What’s Up Doc? Psychologists and Psychiatrists Are Not The Same!
It may seem a little strange for me to be writing about two professional designations that aren’t mine. In my years practicing counselling as a registered clinical social worker, I have noticed that psychologist and psychiatrist are frequently used interchangeably or inaccurately.
This is understandable. There is a lot of confusion about mental health service professionals, including designations in British Columbia.
So, in an effort to clear some of this confusion, it seemed like an article was in order.
I’m limiting my discussion to BC, as this is where my practice is situated. Please note that other regions of Canada, North America or other parts of the world could have different educational and legislative requirements around what it means to be a psychologist or psychiatrist.
I welcome any feedback from any local psychiatrists or psychologists reading this article if there are any errors or omissions in the information presented. And apologies for the length; I recognize that this article will only appeal to those who are searching for more in-depth information about the distinctions between these two professions!
Themes I’ve noticed:
- Confusion about the difference between psychologists and psychiatrists. Commonly, ‘psychologist’ and ‘psychiatrist’ being used interchangeably or incorrectly.
- ‘Psychologist’ and ‘psychiatrist’ being used tentatively or quizzically, as in “I’m not sure if I’m saying this right…”
- Confusion surrounding psychologists’ and psychiatrists’ roles – Most commonly, “My psychologist prescribed me medications.”
- People addressing me as Dr. Sutherland, when I am not a doctor (I have a Master’s degree in Social Work, not a medical degree or PhD).
- The psychologist designation being applied to any counsellor, therapist or mental health professional (and, as I’ve written about before, anyone can call themselves a counsellor in BC, as “counsellor” is not a legislated profession) .
- Surprise that psychiatrists are medical doctors
- Confusion about some psychiatrists’ practice – Most commonly, shock/anger/surprise when a psychiatrist did not provide counselling or psychotherapy (some do) to the patient who had expected it, or the perception that the psychiatric interview felt more businesslike than therapeutic.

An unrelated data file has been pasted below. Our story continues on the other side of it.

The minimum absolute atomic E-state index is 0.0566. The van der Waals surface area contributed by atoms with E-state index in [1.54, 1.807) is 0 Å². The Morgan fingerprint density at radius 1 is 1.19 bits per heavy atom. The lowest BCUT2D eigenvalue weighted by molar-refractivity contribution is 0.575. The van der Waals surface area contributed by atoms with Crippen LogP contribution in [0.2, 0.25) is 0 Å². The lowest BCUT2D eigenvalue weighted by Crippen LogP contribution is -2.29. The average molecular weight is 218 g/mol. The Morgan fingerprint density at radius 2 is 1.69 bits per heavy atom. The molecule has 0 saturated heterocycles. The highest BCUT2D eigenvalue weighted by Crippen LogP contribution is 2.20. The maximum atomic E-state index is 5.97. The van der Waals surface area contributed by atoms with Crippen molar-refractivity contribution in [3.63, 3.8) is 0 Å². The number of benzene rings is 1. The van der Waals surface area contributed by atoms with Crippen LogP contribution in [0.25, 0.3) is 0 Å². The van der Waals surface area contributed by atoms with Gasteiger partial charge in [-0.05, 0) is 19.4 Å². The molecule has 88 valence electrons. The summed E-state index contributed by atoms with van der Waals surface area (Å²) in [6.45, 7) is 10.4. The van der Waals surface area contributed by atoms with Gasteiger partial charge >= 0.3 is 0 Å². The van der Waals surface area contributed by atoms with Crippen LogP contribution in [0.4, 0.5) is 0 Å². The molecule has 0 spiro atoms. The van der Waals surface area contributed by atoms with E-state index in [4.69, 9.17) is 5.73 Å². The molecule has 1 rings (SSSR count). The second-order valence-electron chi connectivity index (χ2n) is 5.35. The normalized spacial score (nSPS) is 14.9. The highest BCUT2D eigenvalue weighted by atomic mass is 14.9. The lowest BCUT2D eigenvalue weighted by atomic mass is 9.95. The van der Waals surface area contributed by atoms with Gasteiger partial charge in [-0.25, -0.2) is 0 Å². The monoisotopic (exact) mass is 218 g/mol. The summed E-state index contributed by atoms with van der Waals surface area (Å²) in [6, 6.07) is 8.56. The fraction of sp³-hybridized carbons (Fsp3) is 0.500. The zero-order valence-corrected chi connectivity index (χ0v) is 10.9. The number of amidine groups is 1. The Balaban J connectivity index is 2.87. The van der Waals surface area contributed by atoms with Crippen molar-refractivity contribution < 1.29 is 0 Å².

- Confusion about the scope of my practice – Commonly and first, “Do you prescribe medications?” or “Can you recommend a medication?” (The short answer is both is no; social workers are not qualified to prescribe or advise on medications) and second, “Can you make mental health diagnoses?” (The short answer is yes; registered clinical social workers in BC, like psychiatrists and psychologists, are authorized to do so under current legislation).
What is a Psychologist?
The British Columbia Psychological Association defines a psychologist as “a mental health professional trained in the study of human behaviour and in the assessment, diagnosis, and treatment of mental health issues and behavioural disorders.”
Keeping in mind that there are regional variations around qualifications to become a psychologist, or in the case of BC, a Registered Psychologist (R.Psych), let’s look at some of the key requirements in BC; for more comprehensive information, head to the website for the College of Psychologists of BC (CPBC).
According to the CPBC, most registered psychologists in the province have a PhD (Doctor of Philosophy in Psychology) or less commonly, a PsyD (Doctor of Psychology degree); doctoral-level training is the current educational standard for registrants in BC. The CPBC notes that the total amount of years of university study for psychologists is 10 year or more. The CPBC further clarifies that a key difference between the PhD in psychology and the PsyD, is that while both have similar coursework, the former is more research-focused, where the latter is less research-intensive.
In BC, the R.Psych credential is administered by the CPBC, whose mandate is to protect the public. For registrants that have completed a PhD or PsyD at an accredited university, there is a requirement to complete comprehensive oral and written examinations as well as to fulfill other requirements as set out by the College, including select paperwork and criminal record/police checks. Requirements must also be met annually in order to maintain registration (the R.Psych credential) with the CPBC.
Because the field of psychology (the study of human behaviour), is broad, psychologists will choose a specialization, which most commonly falls under these categories, according to the CPBC: clinical psychology, counselling psychology, clinical neuropsychology, or educational/school psychology.